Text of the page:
Stock images can be invaluable but they can also be lazy and promote tropes. Some image libraries are become more adept at serving the demands of the market. Getty Images have launched a push to promote a curated selection "celebrating powerful images of women, girls and the communities who support them," The images are much better than they were - but one of the strategies of image libraries is to repackage and spin their catalogues.
If you search Getty Images for 'tattoo hipster woman' there's no shortage of pictures. Maybe in 10 years time we'll be wondering where the images of women without circus tent tattoos are?
Using Stock Images creatively - 3 Golden rules.
1. Begin with an idea.
This is a pretty good rule for most communications. If you have a clueless message and add a meaningless image then you will get a nil or negative response. Don't fill space in a layout with a random image.
2. Avoid tropes and clichés
The reason clichés become hackneyed is because everybody uses them. Ask yourself if there is another way of expressing your idea without resorting to a literal image of your imagined end user looking empowered (for example). If you are looking for a visual idea to illustrate your message think in terms of metaphors and similies - what is it like? Stock images will never be exact anyway - you might as well be playful.
3. Shop around
There are lots of stock libraries. Look through Tumbler and Flickr, you might find an image you can licence - sometimes borrow (though make sure you observe the copyright rules - even Creative Commons isn't a free for all).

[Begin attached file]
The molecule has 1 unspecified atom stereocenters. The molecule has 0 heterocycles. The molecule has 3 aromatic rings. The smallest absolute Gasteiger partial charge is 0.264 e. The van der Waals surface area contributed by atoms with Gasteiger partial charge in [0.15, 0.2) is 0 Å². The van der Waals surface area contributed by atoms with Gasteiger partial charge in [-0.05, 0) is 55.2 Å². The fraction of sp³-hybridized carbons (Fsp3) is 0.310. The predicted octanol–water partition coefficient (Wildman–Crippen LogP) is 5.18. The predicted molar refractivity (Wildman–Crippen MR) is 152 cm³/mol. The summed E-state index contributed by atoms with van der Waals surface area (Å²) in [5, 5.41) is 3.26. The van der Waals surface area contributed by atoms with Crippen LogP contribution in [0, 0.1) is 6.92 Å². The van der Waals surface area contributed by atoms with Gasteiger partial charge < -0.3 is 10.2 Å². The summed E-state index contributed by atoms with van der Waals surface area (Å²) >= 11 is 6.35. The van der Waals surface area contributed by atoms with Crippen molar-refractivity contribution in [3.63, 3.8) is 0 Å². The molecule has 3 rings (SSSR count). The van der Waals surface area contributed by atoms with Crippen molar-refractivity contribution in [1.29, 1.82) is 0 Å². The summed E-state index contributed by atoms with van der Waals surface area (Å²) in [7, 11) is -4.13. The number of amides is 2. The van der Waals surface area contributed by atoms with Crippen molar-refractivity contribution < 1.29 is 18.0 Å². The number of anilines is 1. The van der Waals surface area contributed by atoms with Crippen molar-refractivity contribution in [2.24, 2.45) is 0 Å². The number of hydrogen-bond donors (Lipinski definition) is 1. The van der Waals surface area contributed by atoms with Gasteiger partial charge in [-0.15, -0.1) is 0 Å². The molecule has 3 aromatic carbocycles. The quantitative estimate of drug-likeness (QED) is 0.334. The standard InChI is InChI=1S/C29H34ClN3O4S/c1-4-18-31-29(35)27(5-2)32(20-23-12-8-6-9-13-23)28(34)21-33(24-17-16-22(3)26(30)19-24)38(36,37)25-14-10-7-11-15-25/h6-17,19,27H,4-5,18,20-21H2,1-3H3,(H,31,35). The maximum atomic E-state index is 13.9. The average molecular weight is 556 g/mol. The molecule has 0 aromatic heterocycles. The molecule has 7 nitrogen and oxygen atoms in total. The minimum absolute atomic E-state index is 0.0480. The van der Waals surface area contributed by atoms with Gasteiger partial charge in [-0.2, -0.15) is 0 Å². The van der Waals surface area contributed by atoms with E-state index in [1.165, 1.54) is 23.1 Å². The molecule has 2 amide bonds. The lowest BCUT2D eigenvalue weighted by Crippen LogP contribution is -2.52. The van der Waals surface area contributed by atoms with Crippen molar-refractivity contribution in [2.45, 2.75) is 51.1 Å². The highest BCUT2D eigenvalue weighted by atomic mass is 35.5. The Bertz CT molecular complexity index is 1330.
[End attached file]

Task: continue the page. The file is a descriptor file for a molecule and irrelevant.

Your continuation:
With photography so accessible these days it might also be useful to search photographers sites - they may have an image you like that you can license - or hire them to shoot something original - it could cost you less than you think.
We're tempted to say 'it just is' and leave it at that. But there is method to our madness.
Call them postcards, mini billboards or proclamations (our current favourite) they perform a couple of functions - aside from announcing the products and services we offer and being clear about being Cheap, Fast. Good.
1. Social Objects
When you don't have much money then social media platforms present an opportunity not only to distribute ideas for free but also for people to share with their colleagues and contacts. If the information is dull and undifferentiated then that's just not going to happen. maybe it won't anyway - which is why we don't believe in over-thinking social objects. As long as they convey the idea then we're happy. That's the thing about sharing and 'viral' events - you really can't know in advance what will click. Of course we can see exactly what 'works' and what doesn't from the analytics and enquiries. We can talk about conversion in another post.
We are crystal clear about the place we want to occupy in the marketing communications landscape - Cheap. Fast. Good. Idea generation is a process. When we create something it is never going to be perfect. Even the best campaigns in the world are imperfect. Some seem almost quaint or comical not too many years after they cleaned up award shows -"What were they thinking?". Fashions come and go. Today's fetish for hand-drawn typefaces and naive, children's story book style animation might seem odd in the not-too-distant future. That's why we go for signature over style. That's our signature style. Our practice. And it's fun.
This blog is a notepad of contemporaneous and sometimes extemporaneous thoughts about creativity, strategy and ideas.